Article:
Planning the upgrade to vSphere 6

Upgrades bring unease to the minds of lots of vAdmins and a major version upgrade can particularly cause trepidation. With the right planning, testing and implementation, it can be an uneventful experience – an upgrade from any older version of vSphere to 6.0 is no different. In this post, I’ll run through planning the upgrade to vSphere 6.0. Keep in mind though, I cannot possibly talk about every feasible scenario and you should do what works for your environment.

Requirements and near-future goals?

Single Sign On

With vSphere 6.0, SSO is one the those things you need to decide to nail the design for first simply because it is not possible to change the layout later or very hard to do so. With 6.0 comes the concept of an embedded PSC or an external PSC. PSC stands for Platform Services Controller in which SSO + VMCA (certificate authority) + lookup service + licensing have been combined into a single machine. The vCenter VM will now contain all the other remaining services, the vCenter Server service itself, the Inventory Service, the Web Client Service, AutoDeploy, Syslog and Dump Collector Services. I think this is great – you don’t have to worry about multiple VMs anymore. The ‘problem’ with this is you’ve got to decide whether you go with an external PSC or an embedded one. Questions I’d ask you:

    • Do you have more than 1 vCenter Server in the same SSO site/location? Yes – external PSC. No – maybe an embedded PSC
    • Do you have multiple services, such as vRA/vRO/SRM that require SSO? Yes – external PSC. No – maybe an embedded PSC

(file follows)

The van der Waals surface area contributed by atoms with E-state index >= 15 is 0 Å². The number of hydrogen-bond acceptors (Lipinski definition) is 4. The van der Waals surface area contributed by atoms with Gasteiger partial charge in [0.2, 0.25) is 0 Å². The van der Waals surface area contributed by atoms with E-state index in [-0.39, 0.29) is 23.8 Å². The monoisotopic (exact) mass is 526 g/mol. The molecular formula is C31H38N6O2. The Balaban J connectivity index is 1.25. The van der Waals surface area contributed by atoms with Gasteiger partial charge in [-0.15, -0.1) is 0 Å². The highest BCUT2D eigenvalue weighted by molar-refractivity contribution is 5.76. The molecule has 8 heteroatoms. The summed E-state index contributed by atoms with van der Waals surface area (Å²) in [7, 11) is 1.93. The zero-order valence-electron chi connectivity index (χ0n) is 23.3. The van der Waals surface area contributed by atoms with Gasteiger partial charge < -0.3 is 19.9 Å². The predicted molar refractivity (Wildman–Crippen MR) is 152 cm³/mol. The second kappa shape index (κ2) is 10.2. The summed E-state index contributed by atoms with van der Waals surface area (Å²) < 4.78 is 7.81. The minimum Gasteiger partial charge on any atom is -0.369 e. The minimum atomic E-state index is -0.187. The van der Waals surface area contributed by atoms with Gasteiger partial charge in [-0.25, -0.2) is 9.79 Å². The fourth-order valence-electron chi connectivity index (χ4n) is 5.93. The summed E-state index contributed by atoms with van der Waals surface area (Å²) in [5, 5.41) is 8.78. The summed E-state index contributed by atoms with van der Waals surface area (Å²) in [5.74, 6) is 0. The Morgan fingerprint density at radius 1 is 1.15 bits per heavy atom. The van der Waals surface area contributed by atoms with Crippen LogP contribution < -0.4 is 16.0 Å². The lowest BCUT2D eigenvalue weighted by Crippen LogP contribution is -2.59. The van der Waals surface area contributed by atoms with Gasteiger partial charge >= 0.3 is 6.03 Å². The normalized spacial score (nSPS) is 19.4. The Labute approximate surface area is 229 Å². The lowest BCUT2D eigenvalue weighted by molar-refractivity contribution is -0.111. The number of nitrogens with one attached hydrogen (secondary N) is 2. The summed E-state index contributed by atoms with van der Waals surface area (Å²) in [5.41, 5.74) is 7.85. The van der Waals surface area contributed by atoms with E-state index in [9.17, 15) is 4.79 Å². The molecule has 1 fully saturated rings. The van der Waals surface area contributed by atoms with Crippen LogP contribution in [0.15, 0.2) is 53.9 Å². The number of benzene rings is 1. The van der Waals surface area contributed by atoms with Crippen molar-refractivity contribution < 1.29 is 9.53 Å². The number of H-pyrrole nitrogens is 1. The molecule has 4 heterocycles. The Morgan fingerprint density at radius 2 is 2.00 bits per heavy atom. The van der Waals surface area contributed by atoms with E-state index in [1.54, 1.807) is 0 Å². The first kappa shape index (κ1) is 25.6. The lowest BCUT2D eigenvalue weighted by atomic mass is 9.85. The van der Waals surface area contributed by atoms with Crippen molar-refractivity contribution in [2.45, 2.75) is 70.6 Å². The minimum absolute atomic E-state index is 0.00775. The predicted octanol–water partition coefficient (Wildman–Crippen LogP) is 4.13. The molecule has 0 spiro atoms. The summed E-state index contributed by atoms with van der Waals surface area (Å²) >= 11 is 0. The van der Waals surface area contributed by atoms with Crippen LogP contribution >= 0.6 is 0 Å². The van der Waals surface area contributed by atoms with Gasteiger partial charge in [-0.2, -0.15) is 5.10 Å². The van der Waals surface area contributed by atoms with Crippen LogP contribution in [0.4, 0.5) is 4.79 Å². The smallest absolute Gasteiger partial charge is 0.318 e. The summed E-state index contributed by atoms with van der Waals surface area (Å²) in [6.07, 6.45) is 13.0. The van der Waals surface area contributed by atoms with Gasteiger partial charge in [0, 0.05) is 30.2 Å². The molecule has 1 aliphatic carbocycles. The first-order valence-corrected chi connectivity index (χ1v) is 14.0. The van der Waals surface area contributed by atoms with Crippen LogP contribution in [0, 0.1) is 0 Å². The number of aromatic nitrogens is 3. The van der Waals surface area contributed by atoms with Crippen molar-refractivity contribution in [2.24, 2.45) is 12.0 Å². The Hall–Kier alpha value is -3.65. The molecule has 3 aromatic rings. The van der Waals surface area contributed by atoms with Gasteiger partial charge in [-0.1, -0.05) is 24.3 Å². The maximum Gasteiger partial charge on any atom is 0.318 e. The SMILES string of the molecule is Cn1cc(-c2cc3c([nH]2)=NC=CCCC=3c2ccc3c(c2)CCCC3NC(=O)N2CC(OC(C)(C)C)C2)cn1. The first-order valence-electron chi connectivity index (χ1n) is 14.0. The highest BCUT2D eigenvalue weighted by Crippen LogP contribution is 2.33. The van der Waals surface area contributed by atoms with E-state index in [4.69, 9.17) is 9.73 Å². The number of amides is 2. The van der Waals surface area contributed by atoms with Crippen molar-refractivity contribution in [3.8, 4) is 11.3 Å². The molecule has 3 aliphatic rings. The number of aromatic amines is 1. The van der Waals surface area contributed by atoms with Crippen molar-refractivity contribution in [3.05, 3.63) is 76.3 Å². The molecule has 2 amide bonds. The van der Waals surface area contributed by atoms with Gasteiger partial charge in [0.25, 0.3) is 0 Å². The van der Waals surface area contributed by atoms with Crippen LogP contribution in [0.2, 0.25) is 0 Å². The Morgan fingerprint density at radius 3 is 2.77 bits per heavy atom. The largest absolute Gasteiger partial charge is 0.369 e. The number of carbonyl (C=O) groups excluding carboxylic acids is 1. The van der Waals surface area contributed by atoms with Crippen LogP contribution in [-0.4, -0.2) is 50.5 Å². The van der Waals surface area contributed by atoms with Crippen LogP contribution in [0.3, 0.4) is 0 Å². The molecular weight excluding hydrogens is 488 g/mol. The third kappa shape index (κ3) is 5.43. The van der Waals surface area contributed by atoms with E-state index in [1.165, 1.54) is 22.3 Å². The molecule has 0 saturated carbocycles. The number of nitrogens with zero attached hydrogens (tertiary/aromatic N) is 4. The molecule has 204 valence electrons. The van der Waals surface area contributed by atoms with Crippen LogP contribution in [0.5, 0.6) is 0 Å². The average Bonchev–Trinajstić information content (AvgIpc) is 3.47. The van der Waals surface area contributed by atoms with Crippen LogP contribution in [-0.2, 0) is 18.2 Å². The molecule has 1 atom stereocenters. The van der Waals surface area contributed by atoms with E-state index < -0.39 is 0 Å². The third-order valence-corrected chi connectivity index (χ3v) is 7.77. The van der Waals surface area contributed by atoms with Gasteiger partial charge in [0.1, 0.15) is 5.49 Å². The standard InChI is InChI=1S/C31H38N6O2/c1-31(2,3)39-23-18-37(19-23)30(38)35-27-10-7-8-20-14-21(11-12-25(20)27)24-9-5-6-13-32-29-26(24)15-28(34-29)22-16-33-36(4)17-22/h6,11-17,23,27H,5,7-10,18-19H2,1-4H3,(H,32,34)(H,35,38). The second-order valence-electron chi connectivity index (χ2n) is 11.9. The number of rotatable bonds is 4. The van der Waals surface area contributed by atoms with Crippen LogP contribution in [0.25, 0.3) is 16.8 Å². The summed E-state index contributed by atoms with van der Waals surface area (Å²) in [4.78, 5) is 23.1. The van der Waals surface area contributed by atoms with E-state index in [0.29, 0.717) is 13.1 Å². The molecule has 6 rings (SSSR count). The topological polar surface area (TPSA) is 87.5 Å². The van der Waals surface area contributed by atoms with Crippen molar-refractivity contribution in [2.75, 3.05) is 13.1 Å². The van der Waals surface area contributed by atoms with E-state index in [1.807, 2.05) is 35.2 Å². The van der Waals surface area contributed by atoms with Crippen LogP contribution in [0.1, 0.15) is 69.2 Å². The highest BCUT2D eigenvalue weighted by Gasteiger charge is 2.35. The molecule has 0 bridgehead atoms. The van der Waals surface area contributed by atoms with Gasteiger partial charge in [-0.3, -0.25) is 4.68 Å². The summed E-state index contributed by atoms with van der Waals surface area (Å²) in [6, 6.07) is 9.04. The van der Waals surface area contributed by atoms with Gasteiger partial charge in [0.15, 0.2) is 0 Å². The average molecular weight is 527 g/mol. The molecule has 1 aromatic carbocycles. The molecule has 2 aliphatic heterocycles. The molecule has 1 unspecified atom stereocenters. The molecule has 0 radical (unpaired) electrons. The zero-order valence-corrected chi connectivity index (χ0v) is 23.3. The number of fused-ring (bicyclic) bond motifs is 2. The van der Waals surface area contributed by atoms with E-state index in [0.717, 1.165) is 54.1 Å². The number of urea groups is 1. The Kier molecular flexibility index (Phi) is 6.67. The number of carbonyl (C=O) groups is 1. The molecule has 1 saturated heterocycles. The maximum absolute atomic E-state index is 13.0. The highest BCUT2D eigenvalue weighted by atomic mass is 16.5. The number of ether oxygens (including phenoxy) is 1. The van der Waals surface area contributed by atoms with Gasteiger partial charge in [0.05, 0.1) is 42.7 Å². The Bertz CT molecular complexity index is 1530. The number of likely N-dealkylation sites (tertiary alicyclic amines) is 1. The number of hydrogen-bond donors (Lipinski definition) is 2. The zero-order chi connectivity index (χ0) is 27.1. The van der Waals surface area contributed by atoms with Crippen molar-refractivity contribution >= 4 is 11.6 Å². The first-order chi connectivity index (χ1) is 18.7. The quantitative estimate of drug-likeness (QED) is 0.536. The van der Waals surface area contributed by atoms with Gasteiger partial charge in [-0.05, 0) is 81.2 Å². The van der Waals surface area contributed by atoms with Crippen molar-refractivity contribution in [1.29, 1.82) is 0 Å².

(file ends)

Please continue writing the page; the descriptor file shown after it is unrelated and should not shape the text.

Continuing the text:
• Do you have multiple sites/locations with their own vCenter Server and would like linked mode (more on linked mode in a moment)? Yes – external PSC. No – maybe an embedded PSC
    • Do you require High Availability for PSC (not just VMware HA)? Yes – external PSC with HA rules. No – still an external PSC without HA rules
    • Do you require Linked Mode across your vCenter Servers? Yes – external PSC. No – maybe an embedded PSC
    • Do you generally or by policy separate licensing from management? Yes – external PSC. No – maybe an embedded PSC
    • Do you need to minimize the number of machines you are deploying? Yes – maybe an embedded PSC.

Why do I have the word ‘maybe’ here? Any combination of the above points could apply to you. If they do – you get yourself an external PSC. Future proof yourself with an external PSC.

Why do I have “near-future” in the heading? Too short-sighted? Not really – we are in a once in a lifetime stage of virtualization or even technology in general where things are moving forward with breakneck speed making it hard to predict the future and plan too many years in advance.

Note a Windows PSC and a Linux PSC can’t be put behind a load balancer as this isn’t supported (so one type of PSC only at this stage).

The Deployment Guide contains all the supported and unsupported scenarios. Your point of truth should be the Deployment Guide. For PSC HA, check this nice article to get PSC to work with the F5 load balancer.

Joseph Griffiths (@Gortees) put it quite succinctly during a techtalk at VMworld 2015:

Separate your PSC from your vCenter Server for:

      • Single management point (using Enhanced Linked Mode) for all vCenters via the web client only (note with a 6.0 PSC you’ll see the 5.5 vCenter instances, but not the other way around)